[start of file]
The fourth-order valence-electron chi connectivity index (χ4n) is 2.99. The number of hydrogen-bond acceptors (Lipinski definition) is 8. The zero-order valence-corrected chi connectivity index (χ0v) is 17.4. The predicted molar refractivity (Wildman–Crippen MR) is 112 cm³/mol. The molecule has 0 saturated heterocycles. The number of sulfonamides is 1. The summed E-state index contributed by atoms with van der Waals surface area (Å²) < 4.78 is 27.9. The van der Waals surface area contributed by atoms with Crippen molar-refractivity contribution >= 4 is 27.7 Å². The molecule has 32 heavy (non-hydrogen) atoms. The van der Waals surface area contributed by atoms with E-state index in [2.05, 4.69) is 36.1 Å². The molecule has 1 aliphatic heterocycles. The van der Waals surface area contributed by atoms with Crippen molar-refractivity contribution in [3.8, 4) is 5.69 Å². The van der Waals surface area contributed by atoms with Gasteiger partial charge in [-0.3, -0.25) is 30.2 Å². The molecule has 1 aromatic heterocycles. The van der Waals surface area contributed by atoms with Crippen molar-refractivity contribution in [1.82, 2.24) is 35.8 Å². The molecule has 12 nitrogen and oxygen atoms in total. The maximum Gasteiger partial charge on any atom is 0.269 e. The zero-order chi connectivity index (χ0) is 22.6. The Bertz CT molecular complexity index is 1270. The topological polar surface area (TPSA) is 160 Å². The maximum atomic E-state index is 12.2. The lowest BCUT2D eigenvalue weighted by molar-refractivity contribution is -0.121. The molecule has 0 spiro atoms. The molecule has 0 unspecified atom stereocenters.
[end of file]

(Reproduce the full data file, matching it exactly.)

The fourth-order valence-electron chi connectivity index (χ4n) is 2.99. The number of hydrogen-bond acceptors (Lipinski definition) is 8. The zero-order valence-corrected chi connectivity index (χ0v) is 17.4. The predicted molar refractivity (Wildman–Crippen MR) is 112 cm³/mol. The molecule has 0 saturated heterocycles. The number of sulfonamides is 1. The summed E-state index contributed by atoms with van der Waals surface area (Å²) < 4.78 is 27.9. The van der Waals surface area contributed by atoms with Crippen molar-refractivity contribution >= 4 is 27.7 Å². The molecule has 32 heavy (non-hydrogen) atoms. The van der Waals surface area contributed by atoms with E-state index in [2.05, 4.69) is 36.1 Å². The molecule has 1 aliphatic heterocycles. The van der Waals surface area contributed by atoms with Crippen molar-refractivity contribution in [3.8, 4) is 5.69 Å². The van der Waals surface area contributed by atoms with Gasteiger partial charge in [-0.3, -0.25) is 30.2 Å². The molecule has 1 aromatic heterocycles. The van der Waals surface area contributed by atoms with Crippen molar-refractivity contribution in [1.82, 2.24) is 35.8 Å². The molecule has 12 nitrogen and oxygen atoms in total. The maximum Gasteiger partial charge on any atom is 0.269 e. The zero-order chi connectivity index (χ0) is 22.6. The Bertz CT molecular complexity index is 1270. The topological polar surface area (TPSA) is 160 Å². The maximum atomic E-state index is 12.2. The lowest BCUT2D eigenvalue weighted by molar-refractivity contribution is -0.121. The molecule has 0 spiro atoms. The molecule has 0 unspecified atom stereocenters.